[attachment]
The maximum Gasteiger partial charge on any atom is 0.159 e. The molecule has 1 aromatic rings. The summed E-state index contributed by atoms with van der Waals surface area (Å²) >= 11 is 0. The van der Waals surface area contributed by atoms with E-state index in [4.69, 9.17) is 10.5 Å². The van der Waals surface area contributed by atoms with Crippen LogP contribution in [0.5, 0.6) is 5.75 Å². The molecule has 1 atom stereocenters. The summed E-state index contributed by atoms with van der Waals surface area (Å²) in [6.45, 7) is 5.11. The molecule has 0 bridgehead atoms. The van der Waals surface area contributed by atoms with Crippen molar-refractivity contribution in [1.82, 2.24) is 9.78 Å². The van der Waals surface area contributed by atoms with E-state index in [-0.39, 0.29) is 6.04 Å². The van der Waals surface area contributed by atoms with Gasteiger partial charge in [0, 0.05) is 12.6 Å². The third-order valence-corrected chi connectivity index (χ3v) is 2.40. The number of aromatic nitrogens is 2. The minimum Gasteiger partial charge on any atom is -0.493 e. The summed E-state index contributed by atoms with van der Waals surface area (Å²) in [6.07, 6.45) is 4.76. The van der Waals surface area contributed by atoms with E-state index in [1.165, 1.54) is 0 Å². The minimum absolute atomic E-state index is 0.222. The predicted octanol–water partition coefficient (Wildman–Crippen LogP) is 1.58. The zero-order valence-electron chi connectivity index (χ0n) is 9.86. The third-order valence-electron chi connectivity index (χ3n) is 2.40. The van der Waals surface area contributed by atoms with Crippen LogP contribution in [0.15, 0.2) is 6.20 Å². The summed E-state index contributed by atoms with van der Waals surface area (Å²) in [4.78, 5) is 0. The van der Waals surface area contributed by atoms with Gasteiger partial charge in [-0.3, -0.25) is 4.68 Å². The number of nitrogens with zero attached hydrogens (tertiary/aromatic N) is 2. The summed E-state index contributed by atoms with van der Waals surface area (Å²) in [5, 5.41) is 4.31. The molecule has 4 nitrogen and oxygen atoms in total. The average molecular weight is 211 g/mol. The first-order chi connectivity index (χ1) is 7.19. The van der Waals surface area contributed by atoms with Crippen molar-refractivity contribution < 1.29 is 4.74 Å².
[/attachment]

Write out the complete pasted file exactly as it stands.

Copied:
The maximum Gasteiger partial charge on any atom is 0.159 e. The molecule has 1 aromatic rings. The summed E-state index contributed by atoms with van der Waals surface area (Å²) >= 11 is 0. The van der Waals surface area contributed by atoms with E-state index in [4.69, 9.17) is 10.5 Å². The van der Waals surface area contributed by atoms with Crippen LogP contribution in [0.5, 0.6) is 5.75 Å². The molecule has 1 atom stereocenters. The summed E-state index contributed by atoms with van der Waals surface area (Å²) in [6.45, 7) is 5.11. The molecule has 0 bridgehead atoms. The van der Waals surface area contributed by atoms with Crippen molar-refractivity contribution in [1.82, 2.24) is 9.78 Å². The van der Waals surface area contributed by atoms with E-state index in [-0.39, 0.29) is 6.04 Å². The van der Waals surface area contributed by atoms with Gasteiger partial charge in [0, 0.05) is 12.6 Å². The third-order valence-corrected chi connectivity index (χ3v) is 2.40. The number of aromatic nitrogens is 2. The minimum Gasteiger partial charge on any atom is -0.493 e. The summed E-state index contributed by atoms with van der Waals surface area (Å²) in [6.07, 6.45) is 4.76. The van der Waals surface area contributed by atoms with E-state index in [1.165, 1.54) is 0 Å². The minimum absolute atomic E-state index is 0.222. The predicted octanol–water partition coefficient (Wildman–Crippen LogP) is 1.58. The zero-order valence-electron chi connectivity index (χ0n) is 9.86. The third-order valence-electron chi connectivity index (χ3n) is 2.40. The van der Waals surface area contributed by atoms with Crippen LogP contribution in [0.15, 0.2) is 6.20 Å². The summed E-state index contributed by atoms with van der Waals surface area (Å²) in [4.78, 5) is 0. The van der Waals surface area contributed by atoms with Gasteiger partial charge in [-0.3, -0.25) is 4.68 Å². The number of nitrogens with zero attached hydrogens (tertiary/aromatic N) is 2. The summed E-state index contributed by atoms with van der Waals surface area (Å²) in [5, 5.41) is 4.31. The molecule has 4 nitrogen and oxygen atoms in total. The average molecular weight is 211 g/mol. The first-order chi connectivity index (χ1) is 7.19. The van der Waals surface area contributed by atoms with Crippen molar-refractivity contribution < 1.29 is 4.74 Å².